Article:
Shift work link to 'increased risk of heart problems'

shift workers Working night shifts can disrupt the body's clock and lead to health problems

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Shift workers are slightly more at risk of having a heart attack or stroke than day workers, research suggests.

An analysis of studies involving more than 2m workers in the British Medical Journal said shift work can disrupt the body clock and have an adverse effect on lifestyle.

It has previously been linked to an increased risk of high blood pressure and diabetes.

Limiting night shifts would help workers cope, experts said.

The team of researchers from Canada and Norway analysed 34 studies.

In total, there were 17,359 coronary events of some kind, including cardiac arrests, 6,598 heart attacks and 1,854 strokes caused by lack of blood to the brain.

These events were more common in shift workers than in other people.

The BMJ study calculated that shift work was linked to a 23% increased risk of heart attack, 24% increased risk of coronary event and 5% increased risk of stroke.

But they also said shift work was not linked to increased mortality rates from heart problems and that the relative risks associated with heart problems were "modest".

Start Quote

Ensuring workers have a minimum of two full nights sleep between day and night shifts can help people to cope with shift work.”

End Quote Jane White Institution of Occupational Safety and Health

The researchers took the socioeconomics status of the workers, their diet and general health into account in their findings.

No rest

Dan Hackam, associate professor at Western University, London, Ontario in Canada, said shift workers were more prone to sleeping and eating badly.

"Night shift workers are up all the time and they don't have a defined rest period. They are in a state of perpetual nervous system activation which is bad for things like obesity and cholesterol," he said.

The authors say that screening programmes could help identify and treat risk factors for shift workers, such as high blood pressure and cholesterol levels.

They add that shift workers could also be educated about what symptoms to look out for, which might indicate early heart problems.

Jane White, research and information services manager at the Institution of Occupational Safety and Health, said there were complex issues surrounding shift work.

"It can result in disturbed appetite and digestion, reliance on sedatives and/or stimulants, as well as social and domestic problems.

"These can affect performance, increase the likelihood of errors and accidents at work, and even have a negative effect on health.

She said the effects of shift work needed to be well managed.

"Avoiding permanent night shifts, limiting shifts to a maximum of 12 hours and ensuring workers have a minimum of two full nights' sleep between day and night shifts are simple, practical solutions that can help people to cope with shift work."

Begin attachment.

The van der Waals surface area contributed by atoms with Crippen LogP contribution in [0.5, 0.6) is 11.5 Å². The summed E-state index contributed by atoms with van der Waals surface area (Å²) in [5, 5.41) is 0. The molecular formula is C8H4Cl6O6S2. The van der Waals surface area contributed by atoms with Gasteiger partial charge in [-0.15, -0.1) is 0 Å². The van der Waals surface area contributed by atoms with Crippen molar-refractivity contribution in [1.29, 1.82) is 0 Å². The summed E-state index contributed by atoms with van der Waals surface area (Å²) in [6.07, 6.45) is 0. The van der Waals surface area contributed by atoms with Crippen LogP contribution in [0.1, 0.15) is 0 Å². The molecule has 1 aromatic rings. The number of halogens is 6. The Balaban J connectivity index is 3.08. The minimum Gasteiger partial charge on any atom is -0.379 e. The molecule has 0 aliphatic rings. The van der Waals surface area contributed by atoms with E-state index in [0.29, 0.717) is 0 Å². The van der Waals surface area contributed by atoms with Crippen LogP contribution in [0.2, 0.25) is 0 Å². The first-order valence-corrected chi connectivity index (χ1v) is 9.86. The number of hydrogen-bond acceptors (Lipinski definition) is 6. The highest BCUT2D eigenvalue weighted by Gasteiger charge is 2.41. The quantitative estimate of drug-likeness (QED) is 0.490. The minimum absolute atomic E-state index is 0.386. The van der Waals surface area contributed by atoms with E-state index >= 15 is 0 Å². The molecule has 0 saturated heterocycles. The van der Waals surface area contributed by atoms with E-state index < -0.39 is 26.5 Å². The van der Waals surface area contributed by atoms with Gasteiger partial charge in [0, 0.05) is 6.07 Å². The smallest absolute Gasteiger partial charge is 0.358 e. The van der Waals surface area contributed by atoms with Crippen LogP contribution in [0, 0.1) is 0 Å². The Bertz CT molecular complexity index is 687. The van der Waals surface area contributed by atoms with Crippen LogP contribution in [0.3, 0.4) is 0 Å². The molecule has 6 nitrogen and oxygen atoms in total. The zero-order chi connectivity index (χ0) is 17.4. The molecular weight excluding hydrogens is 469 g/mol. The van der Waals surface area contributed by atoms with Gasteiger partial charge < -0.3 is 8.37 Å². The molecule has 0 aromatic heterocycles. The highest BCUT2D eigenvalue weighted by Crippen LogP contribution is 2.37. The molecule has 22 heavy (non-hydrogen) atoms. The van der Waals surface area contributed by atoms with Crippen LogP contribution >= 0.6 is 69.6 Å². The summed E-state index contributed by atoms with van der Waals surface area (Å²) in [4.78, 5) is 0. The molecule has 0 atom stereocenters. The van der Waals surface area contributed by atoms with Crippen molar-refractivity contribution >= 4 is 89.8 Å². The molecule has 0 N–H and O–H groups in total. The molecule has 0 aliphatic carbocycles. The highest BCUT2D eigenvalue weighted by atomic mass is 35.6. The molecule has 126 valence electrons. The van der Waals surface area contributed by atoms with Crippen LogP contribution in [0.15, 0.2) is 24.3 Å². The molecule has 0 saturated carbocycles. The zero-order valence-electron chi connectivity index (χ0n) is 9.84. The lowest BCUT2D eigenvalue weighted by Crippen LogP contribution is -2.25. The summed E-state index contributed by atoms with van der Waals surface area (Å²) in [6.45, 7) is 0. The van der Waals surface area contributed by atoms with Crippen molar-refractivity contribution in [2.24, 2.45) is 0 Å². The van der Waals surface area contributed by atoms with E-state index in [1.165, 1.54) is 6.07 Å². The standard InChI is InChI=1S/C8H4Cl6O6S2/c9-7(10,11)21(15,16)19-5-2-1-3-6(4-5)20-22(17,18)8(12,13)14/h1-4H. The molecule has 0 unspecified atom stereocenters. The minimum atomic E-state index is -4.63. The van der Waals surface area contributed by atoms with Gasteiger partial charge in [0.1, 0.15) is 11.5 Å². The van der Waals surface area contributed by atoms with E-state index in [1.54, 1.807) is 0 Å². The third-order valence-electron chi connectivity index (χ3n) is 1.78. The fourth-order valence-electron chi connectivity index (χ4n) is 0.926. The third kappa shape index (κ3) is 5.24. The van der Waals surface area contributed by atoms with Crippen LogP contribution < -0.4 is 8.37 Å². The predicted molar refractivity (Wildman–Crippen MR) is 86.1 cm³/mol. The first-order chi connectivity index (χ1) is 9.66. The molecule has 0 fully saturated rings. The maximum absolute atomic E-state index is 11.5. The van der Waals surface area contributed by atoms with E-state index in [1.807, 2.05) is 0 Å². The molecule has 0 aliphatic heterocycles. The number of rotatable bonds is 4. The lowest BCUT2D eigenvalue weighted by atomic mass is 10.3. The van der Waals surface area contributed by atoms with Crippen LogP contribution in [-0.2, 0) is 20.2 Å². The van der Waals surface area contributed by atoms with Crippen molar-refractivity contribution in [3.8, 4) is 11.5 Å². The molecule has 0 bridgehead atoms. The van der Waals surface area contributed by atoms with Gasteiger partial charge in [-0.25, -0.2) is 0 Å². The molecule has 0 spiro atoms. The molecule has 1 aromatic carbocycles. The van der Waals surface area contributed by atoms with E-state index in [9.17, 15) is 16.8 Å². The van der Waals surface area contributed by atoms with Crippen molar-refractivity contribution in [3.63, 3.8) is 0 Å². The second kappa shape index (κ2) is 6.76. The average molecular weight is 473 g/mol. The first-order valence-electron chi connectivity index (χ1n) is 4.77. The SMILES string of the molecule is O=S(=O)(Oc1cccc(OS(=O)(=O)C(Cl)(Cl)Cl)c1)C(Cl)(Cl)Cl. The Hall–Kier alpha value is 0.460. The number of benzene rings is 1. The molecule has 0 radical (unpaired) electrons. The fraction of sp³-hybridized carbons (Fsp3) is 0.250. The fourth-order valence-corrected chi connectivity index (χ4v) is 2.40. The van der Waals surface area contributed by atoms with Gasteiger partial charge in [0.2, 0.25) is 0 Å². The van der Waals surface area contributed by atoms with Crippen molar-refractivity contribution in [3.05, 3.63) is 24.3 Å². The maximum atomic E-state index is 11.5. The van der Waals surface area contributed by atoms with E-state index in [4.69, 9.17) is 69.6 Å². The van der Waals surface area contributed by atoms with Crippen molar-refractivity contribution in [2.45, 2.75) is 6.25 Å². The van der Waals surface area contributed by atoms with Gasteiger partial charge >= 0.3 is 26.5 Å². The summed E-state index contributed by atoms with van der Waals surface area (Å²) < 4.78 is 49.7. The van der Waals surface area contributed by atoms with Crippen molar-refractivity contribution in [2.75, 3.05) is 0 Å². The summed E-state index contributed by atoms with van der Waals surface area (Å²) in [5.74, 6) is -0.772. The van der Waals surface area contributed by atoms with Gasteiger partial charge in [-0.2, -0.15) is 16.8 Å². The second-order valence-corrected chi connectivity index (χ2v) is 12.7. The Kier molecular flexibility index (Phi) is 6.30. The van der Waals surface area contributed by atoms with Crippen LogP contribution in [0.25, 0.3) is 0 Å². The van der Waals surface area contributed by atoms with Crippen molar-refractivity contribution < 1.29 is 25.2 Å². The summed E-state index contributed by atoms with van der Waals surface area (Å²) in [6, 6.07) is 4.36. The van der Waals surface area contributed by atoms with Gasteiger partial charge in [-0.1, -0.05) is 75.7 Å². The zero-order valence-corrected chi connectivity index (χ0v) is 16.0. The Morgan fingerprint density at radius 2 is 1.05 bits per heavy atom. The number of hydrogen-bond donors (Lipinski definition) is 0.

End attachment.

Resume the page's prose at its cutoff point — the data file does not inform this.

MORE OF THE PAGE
Ellen Mason, senior cardiac nurse at the British Heart Foundation, said the increased risk to an individual shift worker "was relatively small".

"But many Brits don't work nine to five and so these findings becomes much more significant.

"Whether you work nights, evenings or regular office hours, eating healthily, getting active and quitting smoking can make a big difference to your heart health."


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  • rate this

    Comment number 148.

    I work 5 days 2 nights 5 off, then 2 days 5 nights 9 off. Though I spend a lot of time at work when I am there I get more chance to wind down & totally forget about work than someone who only gets 2/7 off. I also miss most of the stress from being stuck in traffic jams so for me I think I have a lot less stress in my life than I would if I worked normal!!! days and probably less chance of a H/A

  • rate this

    Comment number 144.

    I worked for 7 years doing 24 hour shift coverage on the airport. Yes, I totally agree that it is a young persons game and also women get more messed up on it maybe because of a more complex body clock. Also employers tend to run positions short on staff and rely on willingness to do overtime. Sometimes I was doing 70 hours a week. Gave up due to deteriorating overall health and no personal life.

  • rate this

    Comment number 142.

    Shift work is alright for young fit people but is not really suitable for anyone over the age of 30 as a permanent lifestyle. One benefit of it can be that if the shifts are long then the number of days away from work can be higher than 2/7. If you work 12 hour shifts it can be 4/8 which is brilliant.

  • rate this

    Comment number 98.

    For those with critically important jobs ie NHS, Police, Fire etc being tired and overworked can be fatal and who's the one going to be blamed for the error - take a wild guess

  • rate this

    Comment number 68.

    Working a night shift in itself is no problem. The problem starts when the shift is over and you get home. Where the majority of people are entitled to a good "nights" sleep and in fact is protected by laws, the night shift worker is not entitled to a good "days" sleep. Try sleeping when there are kids screaming, loud music playing, traffic noise, the guy next door doing DIY,etc.etc.


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